Saeed, in his blog post at On Product Management, posited the question, why is it difficult to measure the value and contribution of product management? To help us focus on the right metrics, he defined Product Management’s mandate as:

“Product Management’s mandate is to optimize the business at a product, product line, or product portfolio level over the product lifecycle.”

This is a great question and his definition of the Product Management’s mandate really got me thinking.

Webster’s definition of “optimize” is to make perfect, effective, or as functional as possible.

That means that the product manager’s mandate is to make the product as perfect (or effective) as they possibly can. If we then define a “perfect product” as completely solving our customers’ problem, I think we can start to think of creative ways to measure how well were accomplishing this mandate.

So, what are some of the ways we could measure how well we are solving our customers’ problems?

Product features or internal performance benchmarking? While I do think that measuring the internal aspects of product management is important, I would propose that measuring the actual results of product management is much more vital.

How about how much revenue the product is producing? Product revenue is certainly a result of our efforts in product management and certainly a good thing to monitor, but it probably isn’t the best way to measure product management performance, as there are so many factors that are beyond the control of a product manager: sales process, sales channel, sales effectiveness, marketing strategy, marketing budget, etc. All these factors will have a significant impact (negative and positive) on product revenue.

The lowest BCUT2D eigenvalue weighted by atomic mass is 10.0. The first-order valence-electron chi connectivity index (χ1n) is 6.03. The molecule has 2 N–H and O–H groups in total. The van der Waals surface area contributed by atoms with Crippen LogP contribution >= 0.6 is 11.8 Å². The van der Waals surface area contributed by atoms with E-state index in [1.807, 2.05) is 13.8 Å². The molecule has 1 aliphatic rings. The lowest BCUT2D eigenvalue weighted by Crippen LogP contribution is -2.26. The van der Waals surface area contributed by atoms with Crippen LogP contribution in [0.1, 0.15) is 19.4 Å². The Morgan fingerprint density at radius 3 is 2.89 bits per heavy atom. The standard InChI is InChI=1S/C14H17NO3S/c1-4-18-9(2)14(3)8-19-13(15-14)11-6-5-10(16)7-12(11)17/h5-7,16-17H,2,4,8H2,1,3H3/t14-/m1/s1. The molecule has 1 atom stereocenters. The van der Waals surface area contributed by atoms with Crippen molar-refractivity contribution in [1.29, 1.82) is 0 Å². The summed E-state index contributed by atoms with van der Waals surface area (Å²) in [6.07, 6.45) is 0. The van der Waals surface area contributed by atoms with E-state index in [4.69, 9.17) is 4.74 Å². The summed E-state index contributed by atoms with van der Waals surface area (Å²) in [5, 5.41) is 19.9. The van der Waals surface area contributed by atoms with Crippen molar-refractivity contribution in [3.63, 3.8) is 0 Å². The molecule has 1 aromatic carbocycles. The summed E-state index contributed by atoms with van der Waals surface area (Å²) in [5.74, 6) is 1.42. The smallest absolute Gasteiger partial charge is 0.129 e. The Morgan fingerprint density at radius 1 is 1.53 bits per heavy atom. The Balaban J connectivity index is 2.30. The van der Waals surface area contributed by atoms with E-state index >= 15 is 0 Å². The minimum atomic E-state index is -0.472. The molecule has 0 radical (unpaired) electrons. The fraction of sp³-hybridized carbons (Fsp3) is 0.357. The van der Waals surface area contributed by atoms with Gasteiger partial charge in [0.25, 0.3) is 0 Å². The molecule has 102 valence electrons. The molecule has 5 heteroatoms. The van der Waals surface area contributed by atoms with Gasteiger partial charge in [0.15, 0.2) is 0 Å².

Instead of looking at these, I would propose two key metrics to measure your effectiveness in achieving the product optimization goal:

  1. Your product performance versus customer problems
  2. Your product performance versus competitors’ product performance

The first metric allows us to measure how well our solution is solving our customers problems. It will also allow us to identify gaps in our features and identify areas that need improvement all to “more perfectly” solve the customers’ problem.

The second metric is important because it allows us to see how well we’re doing as product managers in making sure our products are superior to the competitions’ products. This is only important insomuch that we define being superior to the competition as being able to solve customers’ problems better than the competitions’ solutions.

Measuring the first metric without measuring the second is a lot like a sprinter running a race and never checking in to see where the other runners are during the race, they just keep their eye on the finish line. You can still win races this way, but it’s a lot easier for your competition to sneak up and overtake you if you’re not monitoring their progress. You can be sure they’re keeping their eye on you.

If I’m measuring and monitoring these two areas, the ongoing results of my product management efforts chances are the other things like product revenue, market share, sales enablement and bottom-line results are going to be meeting or exceeding expectations.

I’m really looking forward to Saeed’s follow-up post to see what kind of metrics he comes up with. What do you think? Are these two metrics that product managers should be monitoring? Or, are there others that are more important for determining the perfection of your solution?

About the Author: Ken Allred, Founder and CEO of Primary Intelligence, is a thought leader in SaaS-based sales intelligence, analytics and sales enablement solutions. He is committed to the optimization of sales, marketing and product management teams through the implementation of advanced Sales 2.0 intelligence solutions.